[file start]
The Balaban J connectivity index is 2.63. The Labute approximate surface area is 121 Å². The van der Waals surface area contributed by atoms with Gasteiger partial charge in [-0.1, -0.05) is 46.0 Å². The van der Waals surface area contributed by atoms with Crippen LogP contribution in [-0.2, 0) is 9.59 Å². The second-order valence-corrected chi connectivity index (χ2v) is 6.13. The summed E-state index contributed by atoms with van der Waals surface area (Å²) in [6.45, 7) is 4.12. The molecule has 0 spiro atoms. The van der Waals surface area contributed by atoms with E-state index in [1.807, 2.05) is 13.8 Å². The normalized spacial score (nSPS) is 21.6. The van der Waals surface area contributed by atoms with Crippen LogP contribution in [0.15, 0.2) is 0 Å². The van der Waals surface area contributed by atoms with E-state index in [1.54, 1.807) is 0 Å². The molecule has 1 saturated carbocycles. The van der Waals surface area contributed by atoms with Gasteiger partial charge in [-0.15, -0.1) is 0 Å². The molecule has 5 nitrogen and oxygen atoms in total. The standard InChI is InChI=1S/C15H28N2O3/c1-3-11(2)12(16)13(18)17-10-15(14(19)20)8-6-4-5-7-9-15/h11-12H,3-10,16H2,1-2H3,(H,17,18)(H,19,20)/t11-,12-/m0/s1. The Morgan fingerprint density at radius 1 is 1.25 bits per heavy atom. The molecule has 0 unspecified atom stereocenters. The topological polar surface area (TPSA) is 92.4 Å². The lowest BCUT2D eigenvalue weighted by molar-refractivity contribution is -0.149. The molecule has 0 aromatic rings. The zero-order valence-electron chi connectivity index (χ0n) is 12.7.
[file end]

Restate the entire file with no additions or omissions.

The Balaban J connectivity index is 2.63. The Labute approximate surface area is 121 Å². The van der Waals surface area contributed by atoms with Gasteiger partial charge in [-0.1, -0.05) is 46.0 Å². The van der Waals surface area contributed by atoms with Crippen LogP contribution in [-0.2, 0) is 9.59 Å². The second-order valence-corrected chi connectivity index (χ2v) is 6.13. The summed E-state index contributed by atoms with van der Waals surface area (Å²) in [6.45, 7) is 4.12. The molecule has 0 spiro atoms. The van der Waals surface area contributed by atoms with E-state index in [1.807, 2.05) is 13.8 Å². The normalized spacial score (nSPS) is 21.6. The van der Waals surface area contributed by atoms with Crippen LogP contribution in [0.15, 0.2) is 0 Å². The van der Waals surface area contributed by atoms with E-state index in [1.54, 1.807) is 0 Å². The molecule has 1 saturated carbocycles. The van der Waals surface area contributed by atoms with Gasteiger partial charge in [-0.15, -0.1) is 0 Å². The molecule has 5 nitrogen and oxygen atoms in total. The standard InChI is InChI=1S/C15H28N2O3/c1-3-11(2)12(16)13(18)17-10-15(14(19)20)8-6-4-5-7-9-15/h11-12H,3-10,16H2,1-2H3,(H,17,18)(H,19,20)/t11-,12-/m0/s1. The Morgan fingerprint density at radius 1 is 1.25 bits per heavy atom. The molecule has 0 unspecified atom stereocenters. The topological polar surface area (TPSA) is 92.4 Å². The lowest BCUT2D eigenvalue weighted by molar-refractivity contribution is -0.149. The molecule has 0 aromatic rings. The zero-order valence-electron chi connectivity index (χ0n) is 12.7.